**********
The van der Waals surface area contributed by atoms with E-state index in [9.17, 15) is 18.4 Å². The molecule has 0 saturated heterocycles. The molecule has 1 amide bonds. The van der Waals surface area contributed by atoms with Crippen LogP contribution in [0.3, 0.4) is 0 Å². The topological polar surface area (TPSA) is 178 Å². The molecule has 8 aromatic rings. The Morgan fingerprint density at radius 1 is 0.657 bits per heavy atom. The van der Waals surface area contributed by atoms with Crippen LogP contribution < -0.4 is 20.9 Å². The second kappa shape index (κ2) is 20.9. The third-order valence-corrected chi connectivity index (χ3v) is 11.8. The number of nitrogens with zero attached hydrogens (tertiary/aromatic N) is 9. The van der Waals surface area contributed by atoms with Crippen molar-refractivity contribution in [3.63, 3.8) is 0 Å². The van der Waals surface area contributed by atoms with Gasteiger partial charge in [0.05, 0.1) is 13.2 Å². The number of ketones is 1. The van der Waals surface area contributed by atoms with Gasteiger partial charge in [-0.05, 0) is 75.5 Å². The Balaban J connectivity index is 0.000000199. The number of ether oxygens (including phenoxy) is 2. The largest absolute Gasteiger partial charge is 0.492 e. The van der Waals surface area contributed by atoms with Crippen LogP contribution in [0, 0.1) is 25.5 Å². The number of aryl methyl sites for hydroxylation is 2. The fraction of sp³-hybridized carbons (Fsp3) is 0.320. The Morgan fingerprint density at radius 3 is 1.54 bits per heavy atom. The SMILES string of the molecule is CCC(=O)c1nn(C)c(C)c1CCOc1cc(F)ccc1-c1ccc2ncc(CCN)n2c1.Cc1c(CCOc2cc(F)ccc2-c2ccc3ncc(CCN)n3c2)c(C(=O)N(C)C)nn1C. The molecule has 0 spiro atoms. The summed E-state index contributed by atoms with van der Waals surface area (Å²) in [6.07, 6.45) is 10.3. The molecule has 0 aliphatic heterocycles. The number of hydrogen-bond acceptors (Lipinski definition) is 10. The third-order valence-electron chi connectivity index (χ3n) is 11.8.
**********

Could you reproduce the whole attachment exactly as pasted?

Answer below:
The van der Waals surface area contributed by atoms with E-state index in [9.17, 15) is 18.4 Å². The molecule has 0 saturated heterocycles. The molecule has 1 amide bonds. The van der Waals surface area contributed by atoms with Crippen LogP contribution in [0.3, 0.4) is 0 Å². The topological polar surface area (TPSA) is 178 Å². The molecule has 8 aromatic rings. The Morgan fingerprint density at radius 1 is 0.657 bits per heavy atom. The van der Waals surface area contributed by atoms with Crippen LogP contribution < -0.4 is 20.9 Å². The second kappa shape index (κ2) is 20.9. The third-order valence-corrected chi connectivity index (χ3v) is 11.8. The number of nitrogens with zero attached hydrogens (tertiary/aromatic N) is 9. The van der Waals surface area contributed by atoms with Crippen molar-refractivity contribution in [3.63, 3.8) is 0 Å². The van der Waals surface area contributed by atoms with Gasteiger partial charge in [0.05, 0.1) is 13.2 Å². The number of ketones is 1. The van der Waals surface area contributed by atoms with Gasteiger partial charge in [-0.05, 0) is 75.5 Å². The Balaban J connectivity index is 0.000000199. The number of ether oxygens (including phenoxy) is 2. The largest absolute Gasteiger partial charge is 0.492 e. The van der Waals surface area contributed by atoms with Crippen LogP contribution in [0, 0.1) is 25.5 Å². The number of aryl methyl sites for hydroxylation is 2. The fraction of sp³-hybridized carbons (Fsp3) is 0.320. The Morgan fingerprint density at radius 3 is 1.54 bits per heavy atom. The SMILES string of the molecule is CCC(=O)c1nn(C)c(C)c1CCOc1cc(F)ccc1-c1ccc2ncc(CCN)n2c1.Cc1c(CCOc2cc(F)ccc2-c2ccc3ncc(CCN)n3c2)c(C(=O)N(C)C)nn1C. The molecule has 0 spiro atoms. The summed E-state index contributed by atoms with van der Waals surface area (Å²) in [6.07, 6.45) is 10.3. The molecule has 0 aliphatic heterocycles. The number of hydrogen-bond acceptors (Lipinski definition) is 10. The third-order valence-electron chi connectivity index (χ3n) is 11.8.